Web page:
For some sailors, the Miami OCR regatta is a way to get known. For others, it's a way to stay in the international nautical spotlight.
The five-day event, which will begin tomorrow, is the first of three regattas that will determine the U.S. sailing team. It is a time to test new boats, cement partnerships and forge new ones.
In the case of Kevin Hall of Bowie, it means a fresh start after his disappointing 11th-place finish in the Finn class at the Athens Olympics.
"I'm pretty optimistic about next time," said Hall, a cancer survivor who battled International Olympic Committee bureaucracy and personal setbacks during the Summer Games.
The Miami regatta will include the eight classes of boats that will be used at the 2008 Summer Olympics in Beijing and two that will be used at the Paralympics. About 200 competitors, including 17 from Maryland, are expected. Registration will end tomorrow.
Two members of Team Atkins, the U.S. Yngling-entry in Athens, will be competing against each other this time. Maryland-born skipper Carol Cronin has signed up Kate Fears of Washington and Jaime Haines of Newport, R.I.
Cronin's former crew member, Naval Academy sailing coach Nancy Haberland, is working with two Californians: skipper Liz Baylis and Katie Pettibone. Baylis has chartered the back-up Team Atkins sloop for this regatta.
Liz Filter, the third member of the 10th-place Atkins team, has retired from high-level competition to be with her young family.
Baylis, the 2002 Rolex Yachtswoman of the Year, said the regatta is a "trial balloon" to determine if they like sailing the Yngling enough to spend the next three years training for Beijing.
Another sailor familiar in Annapolis, Sally Barkow, also is in the hunt in the eight-boat Yngling field. Barkow, of Nashotah, Wis., will sail with her veteran team of Carrie Howe and Deborah Capozzi.
Barkow won two Chesapeake Bay events, the 2004 ISAF Women's Match Racing World Championship and the 2003 Rolex International Women's Keelboat Championship.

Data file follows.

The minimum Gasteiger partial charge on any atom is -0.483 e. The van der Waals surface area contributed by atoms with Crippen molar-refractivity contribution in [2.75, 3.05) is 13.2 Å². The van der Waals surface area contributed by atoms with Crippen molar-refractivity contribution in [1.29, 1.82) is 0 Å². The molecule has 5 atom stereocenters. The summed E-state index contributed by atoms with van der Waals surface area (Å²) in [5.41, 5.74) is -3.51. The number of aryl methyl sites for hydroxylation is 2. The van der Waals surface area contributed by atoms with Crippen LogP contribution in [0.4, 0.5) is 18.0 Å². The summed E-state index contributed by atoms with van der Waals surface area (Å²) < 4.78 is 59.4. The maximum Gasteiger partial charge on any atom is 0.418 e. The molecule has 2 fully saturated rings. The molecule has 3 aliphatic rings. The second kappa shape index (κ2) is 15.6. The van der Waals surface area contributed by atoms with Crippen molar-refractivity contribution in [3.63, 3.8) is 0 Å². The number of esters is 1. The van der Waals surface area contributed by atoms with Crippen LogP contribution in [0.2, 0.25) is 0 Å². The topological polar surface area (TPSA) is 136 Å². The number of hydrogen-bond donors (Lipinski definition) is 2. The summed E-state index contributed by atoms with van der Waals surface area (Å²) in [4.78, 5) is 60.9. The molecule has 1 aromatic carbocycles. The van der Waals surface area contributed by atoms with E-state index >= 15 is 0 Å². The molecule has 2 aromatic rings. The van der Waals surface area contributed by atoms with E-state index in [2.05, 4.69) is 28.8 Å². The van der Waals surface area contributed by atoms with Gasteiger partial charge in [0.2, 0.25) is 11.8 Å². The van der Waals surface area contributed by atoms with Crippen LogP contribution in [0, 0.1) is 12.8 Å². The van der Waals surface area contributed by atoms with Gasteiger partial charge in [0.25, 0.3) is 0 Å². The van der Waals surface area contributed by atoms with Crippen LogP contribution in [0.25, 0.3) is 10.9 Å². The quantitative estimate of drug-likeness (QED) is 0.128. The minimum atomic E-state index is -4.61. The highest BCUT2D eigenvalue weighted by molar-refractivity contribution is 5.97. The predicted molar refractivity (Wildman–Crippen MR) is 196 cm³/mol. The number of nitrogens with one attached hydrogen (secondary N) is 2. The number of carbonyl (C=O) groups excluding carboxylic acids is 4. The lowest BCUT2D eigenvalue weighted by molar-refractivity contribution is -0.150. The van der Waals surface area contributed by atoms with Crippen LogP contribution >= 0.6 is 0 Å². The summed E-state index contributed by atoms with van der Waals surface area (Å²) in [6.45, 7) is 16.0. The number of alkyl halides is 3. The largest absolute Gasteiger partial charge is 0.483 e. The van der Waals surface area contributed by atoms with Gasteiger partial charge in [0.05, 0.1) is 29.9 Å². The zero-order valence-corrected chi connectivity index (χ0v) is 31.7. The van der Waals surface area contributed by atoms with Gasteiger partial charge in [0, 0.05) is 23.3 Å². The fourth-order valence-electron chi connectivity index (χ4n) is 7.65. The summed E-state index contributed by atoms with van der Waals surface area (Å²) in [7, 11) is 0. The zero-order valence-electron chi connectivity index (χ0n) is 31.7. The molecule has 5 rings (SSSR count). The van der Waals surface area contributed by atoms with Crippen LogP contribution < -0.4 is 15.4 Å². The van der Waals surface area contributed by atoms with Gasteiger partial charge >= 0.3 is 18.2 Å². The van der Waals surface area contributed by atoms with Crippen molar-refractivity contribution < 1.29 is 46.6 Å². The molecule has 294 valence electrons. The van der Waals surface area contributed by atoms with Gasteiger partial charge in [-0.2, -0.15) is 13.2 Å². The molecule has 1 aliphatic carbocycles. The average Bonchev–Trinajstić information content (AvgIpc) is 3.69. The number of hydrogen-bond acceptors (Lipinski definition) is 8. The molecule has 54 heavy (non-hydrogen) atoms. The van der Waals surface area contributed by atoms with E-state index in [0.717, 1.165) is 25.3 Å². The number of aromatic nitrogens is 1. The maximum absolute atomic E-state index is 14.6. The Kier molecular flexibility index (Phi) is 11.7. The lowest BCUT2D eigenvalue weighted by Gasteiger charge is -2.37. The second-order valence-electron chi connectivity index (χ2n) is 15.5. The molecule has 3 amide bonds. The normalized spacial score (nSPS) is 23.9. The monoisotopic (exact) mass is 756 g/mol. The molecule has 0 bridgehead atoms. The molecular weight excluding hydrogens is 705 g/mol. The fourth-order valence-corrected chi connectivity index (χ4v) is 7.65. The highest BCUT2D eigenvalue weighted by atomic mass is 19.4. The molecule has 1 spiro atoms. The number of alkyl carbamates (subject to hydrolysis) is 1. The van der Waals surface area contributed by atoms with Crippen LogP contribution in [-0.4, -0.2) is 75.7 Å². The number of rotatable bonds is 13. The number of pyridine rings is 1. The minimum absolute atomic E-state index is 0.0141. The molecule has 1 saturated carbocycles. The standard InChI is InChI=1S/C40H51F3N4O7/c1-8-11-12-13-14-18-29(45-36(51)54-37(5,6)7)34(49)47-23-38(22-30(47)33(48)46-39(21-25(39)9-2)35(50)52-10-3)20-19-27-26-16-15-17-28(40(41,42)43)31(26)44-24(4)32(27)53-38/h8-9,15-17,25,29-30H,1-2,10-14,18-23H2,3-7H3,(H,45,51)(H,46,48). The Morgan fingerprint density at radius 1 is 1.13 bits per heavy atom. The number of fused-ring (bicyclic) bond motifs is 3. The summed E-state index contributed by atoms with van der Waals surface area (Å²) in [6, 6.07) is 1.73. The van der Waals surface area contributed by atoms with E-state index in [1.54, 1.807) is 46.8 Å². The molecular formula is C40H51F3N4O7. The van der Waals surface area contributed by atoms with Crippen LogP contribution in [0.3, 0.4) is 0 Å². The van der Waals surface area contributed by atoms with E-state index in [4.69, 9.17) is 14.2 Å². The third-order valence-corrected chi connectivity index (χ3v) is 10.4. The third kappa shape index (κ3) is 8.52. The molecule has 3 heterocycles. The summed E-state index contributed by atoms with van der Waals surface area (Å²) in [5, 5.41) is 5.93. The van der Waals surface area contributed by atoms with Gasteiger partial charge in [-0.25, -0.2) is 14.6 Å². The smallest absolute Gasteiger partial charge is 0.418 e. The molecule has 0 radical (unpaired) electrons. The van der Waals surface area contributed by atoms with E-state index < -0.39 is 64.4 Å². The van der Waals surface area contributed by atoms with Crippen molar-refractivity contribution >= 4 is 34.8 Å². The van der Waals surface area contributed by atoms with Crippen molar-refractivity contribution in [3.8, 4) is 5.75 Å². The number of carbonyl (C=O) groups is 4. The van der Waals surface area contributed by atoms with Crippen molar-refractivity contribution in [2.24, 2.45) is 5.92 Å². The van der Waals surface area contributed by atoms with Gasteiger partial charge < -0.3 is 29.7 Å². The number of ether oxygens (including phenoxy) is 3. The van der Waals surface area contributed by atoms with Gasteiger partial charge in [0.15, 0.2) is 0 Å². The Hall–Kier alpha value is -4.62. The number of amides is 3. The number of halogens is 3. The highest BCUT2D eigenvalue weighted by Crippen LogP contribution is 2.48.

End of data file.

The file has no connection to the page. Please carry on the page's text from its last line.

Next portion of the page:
The two-man Star class is loaded with local talent, all trying to beat skipper Mark Reynolds, a three-time Olympic medalist from San Diego, who is teamed with Phil Trinter. Trinter and racing legend Paul Cayard finished fifth in Athens.
One man to watch is Annapolitan Geoff Ewenson, who finished second to Hall in the U.S. Olympic Trials last year. This time, he is paired with Skip Dieball of Toledo, Ohio, in the 40-boat field.
Hall, who was hired to be navigator for the Emirates Team New Zealand America's Cup campaign, said he wasn't sure whether he wanted to sail the Finn again.
"The nice thing about sailing in Annapolis is I went out and enjoyed it. I sort of expected I'd want to burn the thing. But I loved it. I thought it was a good sign for wanting to do it again in four years," Hall said.
A survivor of testicular cancer, Hall had to fight for a waiver to receive testosterone injections to replace what his body no longer produces. Bureaucracy slowed approval and forced him to spend preparation time in Athens tracking down doctors to give him his shots.
Now, he said, he feels ready for the challenge of another campaign.
"I was still making changes and learning in the weeks leading up to Athens," said Hall, who only took up competitive Finn sailing a year before the Summer Games.
"Probably at the Games I was just at the point in the learning cycle where I wasn't doing what I used to do well and I wasn't doing the new stuff well, either. But if you look at it with an eye toward Beijing, everything we did last year was right."